By Michael Abbey
I met on a sunny Saturday afternoon with Annie Létourneau and Keir Menzies at the Glebe location of The Ten Spot. We chatted for about a half hour. The shop was bustling with activity which, late on a Saturday afternoon, said something about how well things are going. I was immediately curious about the name of the parlour, and Menzies mentioned the name has been around since 2006 when Kristen Gale founded the company in Toronto.
“Apparently she started the business on a whim and got the idea one night as she finished writing her business plan,” he mentioned. Létourneau pointed out that “the name is taken from our motto. We want our clients to feel they are a 10.” She alluded to customers rating the service at The Ten Spot as excellent, a 10 out of 10. I mentioned I saw some other messages on the name that were equally complimentary.
They opened in December 2018, though the idea had been coming to fruition for a year. “Keir and I used to live in the Alta Vista – Kilborn area. We would actually come to the Glebe every weekend as we liked the vibe.” There really was no choice for them; It had to be the Glebe.
I was curious as to whether their spot in the Glebe (north of Clemow) has had any effect on their success.
“When I saw this area with a park, it was so right,” said Létourneau. “We took the corner spot, since we had first dibs.” Menzies pointed out that the location was split in two after the previous tenant, a gym, folded.
I asked if there was competition in the Glebe in their core offerings and market share. Létourneau believes not. “I do not see other businesses as competition. I think there’s a market for the others.” Létourneau speaks French, which opens up more opportunities with existing and prospective clientele as the business grows.
Menzies and Létourneau now reside in Luskville. The commute is about 40 minutes. They travel together and therefore enjoy using the high-occupancy vehicle lane. He teaches at the University of Ottawa as a member of the faculty of Health Sciences. His discipline is molecular biology, concentrating on aging.
Annie Létourneau is in the store full time. She says they are hoping to tap into a bigger market. When I saw the store as we chatted for a while, it definitely says “ready.” The décor is a combination of white and orange and the way the establishment is organized speaks of how ready they are. Business has been growing steadily since opening and the sky is the limit.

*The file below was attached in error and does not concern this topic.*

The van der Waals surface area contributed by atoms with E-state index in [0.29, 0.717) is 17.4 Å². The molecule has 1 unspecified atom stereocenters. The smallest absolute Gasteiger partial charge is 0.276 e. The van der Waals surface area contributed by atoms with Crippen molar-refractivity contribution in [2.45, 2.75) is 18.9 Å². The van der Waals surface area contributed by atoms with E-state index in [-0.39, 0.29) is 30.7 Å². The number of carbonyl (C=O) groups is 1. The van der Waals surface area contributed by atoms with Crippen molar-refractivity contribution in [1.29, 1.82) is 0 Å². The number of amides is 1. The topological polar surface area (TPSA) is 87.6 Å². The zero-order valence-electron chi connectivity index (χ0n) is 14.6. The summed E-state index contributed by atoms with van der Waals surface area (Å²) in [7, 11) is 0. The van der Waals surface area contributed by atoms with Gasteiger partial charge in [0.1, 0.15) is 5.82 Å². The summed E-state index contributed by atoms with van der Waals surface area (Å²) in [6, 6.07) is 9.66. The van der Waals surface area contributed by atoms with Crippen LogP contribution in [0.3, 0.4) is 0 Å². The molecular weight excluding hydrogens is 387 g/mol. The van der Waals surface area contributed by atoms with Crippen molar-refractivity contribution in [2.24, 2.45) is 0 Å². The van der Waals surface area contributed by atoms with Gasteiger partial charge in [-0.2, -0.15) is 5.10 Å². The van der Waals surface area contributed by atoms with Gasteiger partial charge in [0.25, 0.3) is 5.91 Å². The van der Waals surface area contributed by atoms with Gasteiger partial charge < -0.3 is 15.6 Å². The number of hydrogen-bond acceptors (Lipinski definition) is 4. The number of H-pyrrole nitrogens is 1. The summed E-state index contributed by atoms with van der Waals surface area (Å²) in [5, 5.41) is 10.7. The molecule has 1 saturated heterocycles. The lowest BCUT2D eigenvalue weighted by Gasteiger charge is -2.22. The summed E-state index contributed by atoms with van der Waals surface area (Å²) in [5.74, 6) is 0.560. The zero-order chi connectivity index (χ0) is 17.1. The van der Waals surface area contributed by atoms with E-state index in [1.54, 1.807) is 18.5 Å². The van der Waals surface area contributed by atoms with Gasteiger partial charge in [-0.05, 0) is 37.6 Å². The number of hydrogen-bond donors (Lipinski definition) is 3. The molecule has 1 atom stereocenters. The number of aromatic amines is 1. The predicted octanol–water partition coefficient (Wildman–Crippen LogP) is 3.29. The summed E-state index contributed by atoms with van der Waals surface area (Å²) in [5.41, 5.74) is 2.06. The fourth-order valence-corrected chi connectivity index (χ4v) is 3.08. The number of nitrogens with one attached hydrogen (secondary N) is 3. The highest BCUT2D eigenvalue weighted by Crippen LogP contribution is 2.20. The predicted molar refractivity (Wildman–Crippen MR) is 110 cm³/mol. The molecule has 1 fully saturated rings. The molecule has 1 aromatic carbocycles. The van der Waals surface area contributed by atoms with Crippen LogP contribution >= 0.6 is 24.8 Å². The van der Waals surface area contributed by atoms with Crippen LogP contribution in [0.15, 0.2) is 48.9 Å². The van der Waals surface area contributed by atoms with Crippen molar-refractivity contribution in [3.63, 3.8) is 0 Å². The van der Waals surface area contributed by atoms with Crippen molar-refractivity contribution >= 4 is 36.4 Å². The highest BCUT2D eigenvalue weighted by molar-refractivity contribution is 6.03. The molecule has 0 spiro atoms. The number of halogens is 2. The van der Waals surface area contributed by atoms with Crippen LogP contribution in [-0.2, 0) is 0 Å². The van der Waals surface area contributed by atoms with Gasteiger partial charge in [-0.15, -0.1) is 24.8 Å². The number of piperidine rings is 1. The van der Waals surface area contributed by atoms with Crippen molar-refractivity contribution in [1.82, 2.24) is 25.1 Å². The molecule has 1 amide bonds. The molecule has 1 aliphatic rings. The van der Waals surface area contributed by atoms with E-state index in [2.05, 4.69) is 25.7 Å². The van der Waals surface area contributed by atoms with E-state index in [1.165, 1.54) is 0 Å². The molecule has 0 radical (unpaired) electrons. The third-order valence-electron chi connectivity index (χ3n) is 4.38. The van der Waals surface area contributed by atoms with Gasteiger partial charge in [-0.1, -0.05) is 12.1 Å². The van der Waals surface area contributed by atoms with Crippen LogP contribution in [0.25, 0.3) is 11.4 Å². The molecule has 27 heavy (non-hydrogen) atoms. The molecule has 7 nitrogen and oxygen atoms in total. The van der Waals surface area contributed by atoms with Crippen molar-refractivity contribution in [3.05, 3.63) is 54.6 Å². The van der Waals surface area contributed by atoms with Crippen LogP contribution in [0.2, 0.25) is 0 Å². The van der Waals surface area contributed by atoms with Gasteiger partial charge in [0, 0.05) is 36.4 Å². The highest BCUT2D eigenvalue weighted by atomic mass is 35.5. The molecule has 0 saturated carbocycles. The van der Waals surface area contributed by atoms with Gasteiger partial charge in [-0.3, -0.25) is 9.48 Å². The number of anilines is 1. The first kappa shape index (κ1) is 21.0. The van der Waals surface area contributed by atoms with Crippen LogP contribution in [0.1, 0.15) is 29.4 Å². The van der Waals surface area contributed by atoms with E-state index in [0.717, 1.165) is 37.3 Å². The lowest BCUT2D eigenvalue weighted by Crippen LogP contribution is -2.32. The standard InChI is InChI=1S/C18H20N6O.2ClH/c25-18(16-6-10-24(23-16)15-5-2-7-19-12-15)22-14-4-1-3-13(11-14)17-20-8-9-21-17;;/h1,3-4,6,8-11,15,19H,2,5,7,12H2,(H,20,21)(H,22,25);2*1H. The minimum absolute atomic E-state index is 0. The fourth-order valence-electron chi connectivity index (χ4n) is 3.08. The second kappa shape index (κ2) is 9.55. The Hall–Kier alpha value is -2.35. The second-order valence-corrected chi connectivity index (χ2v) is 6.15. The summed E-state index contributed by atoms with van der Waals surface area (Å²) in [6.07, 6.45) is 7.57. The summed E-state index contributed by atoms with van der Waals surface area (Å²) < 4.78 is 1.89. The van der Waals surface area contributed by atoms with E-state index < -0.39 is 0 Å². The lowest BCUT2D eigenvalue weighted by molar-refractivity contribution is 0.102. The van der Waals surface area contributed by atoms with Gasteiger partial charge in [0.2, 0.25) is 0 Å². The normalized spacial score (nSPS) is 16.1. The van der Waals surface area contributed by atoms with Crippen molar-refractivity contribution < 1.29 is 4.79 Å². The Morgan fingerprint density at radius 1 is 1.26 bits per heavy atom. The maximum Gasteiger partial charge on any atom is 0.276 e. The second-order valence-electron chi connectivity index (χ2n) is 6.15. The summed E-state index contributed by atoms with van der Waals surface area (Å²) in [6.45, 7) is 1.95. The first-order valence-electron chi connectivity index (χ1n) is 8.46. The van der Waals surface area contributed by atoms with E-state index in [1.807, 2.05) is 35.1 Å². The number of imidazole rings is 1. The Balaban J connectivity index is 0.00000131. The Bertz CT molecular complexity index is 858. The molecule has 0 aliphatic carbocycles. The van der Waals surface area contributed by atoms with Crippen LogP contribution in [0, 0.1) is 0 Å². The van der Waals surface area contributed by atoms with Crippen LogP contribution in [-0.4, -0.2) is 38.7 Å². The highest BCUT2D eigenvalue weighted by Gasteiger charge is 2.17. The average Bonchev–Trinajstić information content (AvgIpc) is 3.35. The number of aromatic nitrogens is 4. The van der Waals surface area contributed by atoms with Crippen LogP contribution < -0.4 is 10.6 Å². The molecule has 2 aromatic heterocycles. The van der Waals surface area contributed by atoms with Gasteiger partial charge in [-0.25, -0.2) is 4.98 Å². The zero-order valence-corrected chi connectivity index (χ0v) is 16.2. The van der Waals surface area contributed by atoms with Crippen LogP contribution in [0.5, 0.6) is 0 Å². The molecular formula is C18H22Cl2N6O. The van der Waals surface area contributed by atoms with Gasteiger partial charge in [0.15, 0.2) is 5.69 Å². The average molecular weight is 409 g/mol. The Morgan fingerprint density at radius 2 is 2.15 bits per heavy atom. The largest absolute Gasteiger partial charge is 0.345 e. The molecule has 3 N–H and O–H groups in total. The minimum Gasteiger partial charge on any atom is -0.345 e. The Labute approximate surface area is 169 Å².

They employ eight people and for now Létourneau works seven days a week. “This is my baby,” she said, and the hope is that somewhat like a human baby, the shop will become less dependent on Létourneau’s being there all the time.
Létourneau wants the consumer to know why they embarked on The Ten Spot initiative. Whenever she went to a parlour for services, Létourneau says, “I really enjoyed myself and I wanted to be a part of other people feeling what I was feeling.” The Ten Spot is committed to the best business practices in the spa/parlour arena.
Létourneau and Menzies are proud of their dedication to quality products, cleanliness and an approach to working with their clientele that breeds success. Menzies ran a Kumon centre in the not-too-distant past, so serving the public is nothing new to this couple. His familiarity with franchising was valuable as they got started with The Ten Spot.
The Ten Spot takes the usual credit cards as well as cash.
Michael Abbey is a retired high-tech professional and bridge enthusiast who writes about business for the Glebe Report. He can be reached at firstname.lastname@example.org.